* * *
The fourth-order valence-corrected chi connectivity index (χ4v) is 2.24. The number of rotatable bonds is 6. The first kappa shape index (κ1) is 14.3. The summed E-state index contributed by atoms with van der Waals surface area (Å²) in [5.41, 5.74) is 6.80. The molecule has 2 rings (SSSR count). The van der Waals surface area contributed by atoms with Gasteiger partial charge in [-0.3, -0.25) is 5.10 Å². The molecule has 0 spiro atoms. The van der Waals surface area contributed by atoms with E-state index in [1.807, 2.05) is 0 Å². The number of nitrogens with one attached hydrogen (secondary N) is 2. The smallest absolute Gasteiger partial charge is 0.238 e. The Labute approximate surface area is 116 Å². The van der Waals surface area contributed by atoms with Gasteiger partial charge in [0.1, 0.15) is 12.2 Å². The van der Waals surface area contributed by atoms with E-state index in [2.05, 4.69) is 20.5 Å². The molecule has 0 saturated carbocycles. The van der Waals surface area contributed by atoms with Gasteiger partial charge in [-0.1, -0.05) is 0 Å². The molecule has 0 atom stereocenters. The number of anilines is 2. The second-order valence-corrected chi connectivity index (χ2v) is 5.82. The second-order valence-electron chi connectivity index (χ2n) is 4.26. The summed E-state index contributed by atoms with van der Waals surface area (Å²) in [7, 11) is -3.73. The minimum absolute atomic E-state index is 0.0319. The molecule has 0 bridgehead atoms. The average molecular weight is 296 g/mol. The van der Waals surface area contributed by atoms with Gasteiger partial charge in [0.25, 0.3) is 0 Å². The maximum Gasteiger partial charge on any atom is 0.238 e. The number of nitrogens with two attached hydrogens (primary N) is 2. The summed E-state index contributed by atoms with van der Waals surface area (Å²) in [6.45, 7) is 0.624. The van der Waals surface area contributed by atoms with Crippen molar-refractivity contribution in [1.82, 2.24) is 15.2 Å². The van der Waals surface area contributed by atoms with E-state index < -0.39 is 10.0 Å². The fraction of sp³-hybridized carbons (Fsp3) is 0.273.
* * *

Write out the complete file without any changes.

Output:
The fourth-order valence-corrected chi connectivity index (χ4v) is 2.24. The number of rotatable bonds is 6. The first kappa shape index (κ1) is 14.3. The summed E-state index contributed by atoms with van der Waals surface area (Å²) in [5.41, 5.74) is 6.80. The molecule has 2 rings (SSSR count). The van der Waals surface area contributed by atoms with Gasteiger partial charge in [-0.3, -0.25) is 5.10 Å². The molecule has 0 spiro atoms. The van der Waals surface area contributed by atoms with E-state index in [1.807, 2.05) is 0 Å². The number of nitrogens with one attached hydrogen (secondary N) is 2. The smallest absolute Gasteiger partial charge is 0.238 e. The Labute approximate surface area is 116 Å². The van der Waals surface area contributed by atoms with Gasteiger partial charge in [0.1, 0.15) is 12.2 Å². The van der Waals surface area contributed by atoms with E-state index in [2.05, 4.69) is 20.5 Å². The molecule has 0 saturated carbocycles. The van der Waals surface area contributed by atoms with Gasteiger partial charge in [-0.1, -0.05) is 0 Å². The molecule has 0 atom stereocenters. The number of anilines is 2. The second-order valence-corrected chi connectivity index (χ2v) is 5.82. The second-order valence-electron chi connectivity index (χ2n) is 4.26. The summed E-state index contributed by atoms with van der Waals surface area (Å²) in [7, 11) is -3.73. The minimum absolute atomic E-state index is 0.0319. The molecule has 0 bridgehead atoms. The average molecular weight is 296 g/mol. The van der Waals surface area contributed by atoms with Gasteiger partial charge in [0.25, 0.3) is 0 Å². The maximum Gasteiger partial charge on any atom is 0.238 e. The number of nitrogens with two attached hydrogens (primary N) is 2. The summed E-state index contributed by atoms with van der Waals surface area (Å²) in [6.45, 7) is 0.624. The van der Waals surface area contributed by atoms with Crippen molar-refractivity contribution in [1.82, 2.24) is 15.2 Å². The van der Waals surface area contributed by atoms with E-state index < -0.39 is 10.0 Å². The fraction of sp³-hybridized carbons (Fsp3) is 0.273.